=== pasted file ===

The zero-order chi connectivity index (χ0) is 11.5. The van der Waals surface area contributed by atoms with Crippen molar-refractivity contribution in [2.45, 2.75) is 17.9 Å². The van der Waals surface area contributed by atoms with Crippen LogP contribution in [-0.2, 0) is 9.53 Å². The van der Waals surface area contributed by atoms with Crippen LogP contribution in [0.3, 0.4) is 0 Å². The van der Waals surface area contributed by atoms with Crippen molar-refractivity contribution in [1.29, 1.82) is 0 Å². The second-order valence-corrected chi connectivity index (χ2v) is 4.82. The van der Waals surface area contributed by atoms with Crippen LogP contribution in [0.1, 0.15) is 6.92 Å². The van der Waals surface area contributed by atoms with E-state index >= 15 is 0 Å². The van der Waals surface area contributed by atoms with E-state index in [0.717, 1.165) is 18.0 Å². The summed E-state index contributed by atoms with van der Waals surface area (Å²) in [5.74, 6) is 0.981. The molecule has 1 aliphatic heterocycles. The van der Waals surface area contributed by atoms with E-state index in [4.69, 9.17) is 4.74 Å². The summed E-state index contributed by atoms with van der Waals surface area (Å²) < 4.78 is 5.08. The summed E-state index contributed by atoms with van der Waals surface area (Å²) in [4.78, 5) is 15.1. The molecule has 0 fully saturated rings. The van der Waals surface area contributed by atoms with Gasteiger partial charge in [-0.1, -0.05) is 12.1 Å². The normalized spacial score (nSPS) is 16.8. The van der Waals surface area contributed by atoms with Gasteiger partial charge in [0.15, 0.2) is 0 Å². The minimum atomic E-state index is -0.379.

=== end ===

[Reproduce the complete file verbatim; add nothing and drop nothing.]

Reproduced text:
The zero-order chi connectivity index (χ0) is 11.5. The van der Waals surface area contributed by atoms with Crippen molar-refractivity contribution in [2.45, 2.75) is 17.9 Å². The van der Waals surface area contributed by atoms with Crippen LogP contribution in [-0.2, 0) is 9.53 Å². The van der Waals surface area contributed by atoms with Crippen LogP contribution in [0.3, 0.4) is 0 Å². The van der Waals surface area contributed by atoms with Crippen molar-refractivity contribution in [1.29, 1.82) is 0 Å². The second-order valence-corrected chi connectivity index (χ2v) is 4.82. The van der Waals surface area contributed by atoms with Crippen LogP contribution in [0.1, 0.15) is 6.92 Å². The van der Waals surface area contributed by atoms with E-state index >= 15 is 0 Å². The van der Waals surface area contributed by atoms with E-state index in [0.717, 1.165) is 18.0 Å². The summed E-state index contributed by atoms with van der Waals surface area (Å²) in [5.74, 6) is 0.981. The molecule has 1 aliphatic heterocycles. The van der Waals surface area contributed by atoms with E-state index in [4.69, 9.17) is 4.74 Å². The summed E-state index contributed by atoms with van der Waals surface area (Å²) < 4.78 is 5.08. The summed E-state index contributed by atoms with van der Waals surface area (Å²) in [4.78, 5) is 15.1. The molecule has 0 fully saturated rings. The van der Waals surface area contributed by atoms with Gasteiger partial charge in [-0.1, -0.05) is 12.1 Å². The normalized spacial score (nSPS) is 16.8. The van der Waals surface area contributed by atoms with Gasteiger partial charge in [0.15, 0.2) is 0 Å². The minimum atomic E-state index is -0.379.